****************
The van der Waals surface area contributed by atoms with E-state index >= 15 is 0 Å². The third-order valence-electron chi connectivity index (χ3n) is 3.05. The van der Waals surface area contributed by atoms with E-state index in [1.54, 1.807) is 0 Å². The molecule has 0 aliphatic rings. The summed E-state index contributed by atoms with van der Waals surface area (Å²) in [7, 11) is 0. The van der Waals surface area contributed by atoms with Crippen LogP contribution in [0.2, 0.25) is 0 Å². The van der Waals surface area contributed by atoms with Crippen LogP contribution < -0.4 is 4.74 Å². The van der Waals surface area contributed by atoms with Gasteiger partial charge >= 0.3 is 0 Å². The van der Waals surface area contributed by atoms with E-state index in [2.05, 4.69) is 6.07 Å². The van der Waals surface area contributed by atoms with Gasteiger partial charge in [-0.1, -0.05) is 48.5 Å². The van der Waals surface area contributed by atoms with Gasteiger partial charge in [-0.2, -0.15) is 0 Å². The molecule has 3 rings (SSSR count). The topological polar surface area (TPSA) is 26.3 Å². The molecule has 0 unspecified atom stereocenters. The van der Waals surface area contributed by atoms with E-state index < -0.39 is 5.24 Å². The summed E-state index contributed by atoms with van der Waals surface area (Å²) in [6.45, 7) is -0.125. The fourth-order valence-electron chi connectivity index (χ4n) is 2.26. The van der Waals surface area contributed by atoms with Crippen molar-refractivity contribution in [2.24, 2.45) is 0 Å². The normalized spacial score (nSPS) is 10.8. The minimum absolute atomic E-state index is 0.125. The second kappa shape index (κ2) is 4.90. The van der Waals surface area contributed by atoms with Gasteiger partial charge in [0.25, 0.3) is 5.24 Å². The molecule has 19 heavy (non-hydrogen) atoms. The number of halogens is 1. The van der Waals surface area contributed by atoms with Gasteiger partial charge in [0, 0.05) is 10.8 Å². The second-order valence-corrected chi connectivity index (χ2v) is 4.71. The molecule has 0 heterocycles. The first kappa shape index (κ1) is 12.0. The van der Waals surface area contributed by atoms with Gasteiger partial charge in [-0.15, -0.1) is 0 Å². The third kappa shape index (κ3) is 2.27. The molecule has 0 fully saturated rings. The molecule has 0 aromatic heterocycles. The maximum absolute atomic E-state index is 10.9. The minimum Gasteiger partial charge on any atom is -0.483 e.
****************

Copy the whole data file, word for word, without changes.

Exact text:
The van der Waals surface area contributed by atoms with E-state index >= 15 is 0 Å². The third-order valence-electron chi connectivity index (χ3n) is 3.05. The van der Waals surface area contributed by atoms with E-state index in [1.54, 1.807) is 0 Å². The molecule has 0 aliphatic rings. The summed E-state index contributed by atoms with van der Waals surface area (Å²) in [7, 11) is 0. The van der Waals surface area contributed by atoms with Crippen LogP contribution in [0.2, 0.25) is 0 Å². The van der Waals surface area contributed by atoms with Crippen LogP contribution < -0.4 is 4.74 Å². The van der Waals surface area contributed by atoms with Gasteiger partial charge >= 0.3 is 0 Å². The van der Waals surface area contributed by atoms with E-state index in [2.05, 4.69) is 6.07 Å². The van der Waals surface area contributed by atoms with Gasteiger partial charge in [-0.1, -0.05) is 48.5 Å². The van der Waals surface area contributed by atoms with Gasteiger partial charge in [-0.2, -0.15) is 0 Å². The molecule has 3 rings (SSSR count). The topological polar surface area (TPSA) is 26.3 Å². The molecule has 0 unspecified atom stereocenters. The van der Waals surface area contributed by atoms with E-state index < -0.39 is 5.24 Å². The summed E-state index contributed by atoms with van der Waals surface area (Å²) in [6.45, 7) is -0.125. The fourth-order valence-electron chi connectivity index (χ4n) is 2.26. The van der Waals surface area contributed by atoms with Crippen molar-refractivity contribution in [2.24, 2.45) is 0 Å². The normalized spacial score (nSPS) is 10.8. The minimum absolute atomic E-state index is 0.125. The second kappa shape index (κ2) is 4.90. The van der Waals surface area contributed by atoms with Gasteiger partial charge in [0.25, 0.3) is 5.24 Å². The molecule has 19 heavy (non-hydrogen) atoms. The number of halogens is 1. The van der Waals surface area contributed by atoms with Gasteiger partial charge in [0, 0.05) is 10.8 Å². The second-order valence-corrected chi connectivity index (χ2v) is 4.71. The molecule has 0 heterocycles. The first kappa shape index (κ1) is 12.0. The van der Waals surface area contributed by atoms with Gasteiger partial charge in [-0.15, -0.1) is 0 Å². The third kappa shape index (κ3) is 2.27. The molecule has 0 fully saturated rings. The molecule has 0 aromatic heterocycles. The maximum absolute atomic E-state index is 10.9. The minimum Gasteiger partial charge on any atom is -0.483 e.